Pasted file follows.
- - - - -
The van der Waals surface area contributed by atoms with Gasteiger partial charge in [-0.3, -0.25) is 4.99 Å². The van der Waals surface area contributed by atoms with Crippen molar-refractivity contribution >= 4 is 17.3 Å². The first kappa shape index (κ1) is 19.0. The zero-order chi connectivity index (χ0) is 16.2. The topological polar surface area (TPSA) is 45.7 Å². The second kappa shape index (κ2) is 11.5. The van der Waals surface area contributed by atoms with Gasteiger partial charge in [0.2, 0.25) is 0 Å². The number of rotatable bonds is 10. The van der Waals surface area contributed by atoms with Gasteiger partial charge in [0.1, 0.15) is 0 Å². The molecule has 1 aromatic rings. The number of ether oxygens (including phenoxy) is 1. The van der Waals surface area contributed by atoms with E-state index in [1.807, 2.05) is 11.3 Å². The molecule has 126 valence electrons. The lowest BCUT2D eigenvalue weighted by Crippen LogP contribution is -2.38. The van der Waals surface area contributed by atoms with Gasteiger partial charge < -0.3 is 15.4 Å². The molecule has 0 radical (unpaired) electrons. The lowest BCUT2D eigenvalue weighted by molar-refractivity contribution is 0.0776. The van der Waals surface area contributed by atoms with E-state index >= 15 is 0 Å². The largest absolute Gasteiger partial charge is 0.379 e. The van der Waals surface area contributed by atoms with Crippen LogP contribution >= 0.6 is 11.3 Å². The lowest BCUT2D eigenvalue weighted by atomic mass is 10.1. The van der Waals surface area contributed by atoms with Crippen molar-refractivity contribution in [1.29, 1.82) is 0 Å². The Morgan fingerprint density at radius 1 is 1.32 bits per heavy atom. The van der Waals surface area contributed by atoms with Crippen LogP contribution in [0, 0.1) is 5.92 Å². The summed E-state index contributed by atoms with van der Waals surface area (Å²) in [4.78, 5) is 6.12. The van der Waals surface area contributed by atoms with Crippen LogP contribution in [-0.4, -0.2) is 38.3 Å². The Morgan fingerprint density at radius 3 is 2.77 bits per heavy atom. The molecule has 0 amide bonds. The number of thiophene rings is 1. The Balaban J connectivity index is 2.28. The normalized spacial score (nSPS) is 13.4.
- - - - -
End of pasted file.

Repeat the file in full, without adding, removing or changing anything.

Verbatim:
The van der Waals surface area contributed by atoms with Gasteiger partial charge in [-0.3, -0.25) is 4.99 Å². The van der Waals surface area contributed by atoms with Crippen molar-refractivity contribution >= 4 is 17.3 Å². The first kappa shape index (κ1) is 19.0. The zero-order chi connectivity index (χ0) is 16.2. The topological polar surface area (TPSA) is 45.7 Å². The second kappa shape index (κ2) is 11.5. The van der Waals surface area contributed by atoms with Gasteiger partial charge in [0.2, 0.25) is 0 Å². The number of rotatable bonds is 10. The van der Waals surface area contributed by atoms with Gasteiger partial charge in [0.1, 0.15) is 0 Å². The molecule has 1 aromatic rings. The number of ether oxygens (including phenoxy) is 1. The van der Waals surface area contributed by atoms with E-state index in [1.807, 2.05) is 11.3 Å². The molecule has 126 valence electrons. The lowest BCUT2D eigenvalue weighted by Crippen LogP contribution is -2.38. The van der Waals surface area contributed by atoms with Gasteiger partial charge < -0.3 is 15.4 Å². The molecule has 0 radical (unpaired) electrons. The lowest BCUT2D eigenvalue weighted by molar-refractivity contribution is 0.0776. The van der Waals surface area contributed by atoms with E-state index >= 15 is 0 Å². The largest absolute Gasteiger partial charge is 0.379 e. The van der Waals surface area contributed by atoms with Crippen LogP contribution >= 0.6 is 11.3 Å². The lowest BCUT2D eigenvalue weighted by atomic mass is 10.1. The van der Waals surface area contributed by atoms with Crippen molar-refractivity contribution in [1.29, 1.82) is 0 Å². The Morgan fingerprint density at radius 1 is 1.32 bits per heavy atom. The van der Waals surface area contributed by atoms with Crippen LogP contribution in [0, 0.1) is 5.92 Å². The summed E-state index contributed by atoms with van der Waals surface area (Å²) in [4.78, 5) is 6.12. The van der Waals surface area contributed by atoms with Crippen LogP contribution in [-0.4, -0.2) is 38.3 Å². The Morgan fingerprint density at radius 3 is 2.77 bits per heavy atom. The molecule has 0 amide bonds. The number of thiophene rings is 1. The Balaban J connectivity index is 2.28. The normalized spacial score (nSPS) is 13.4.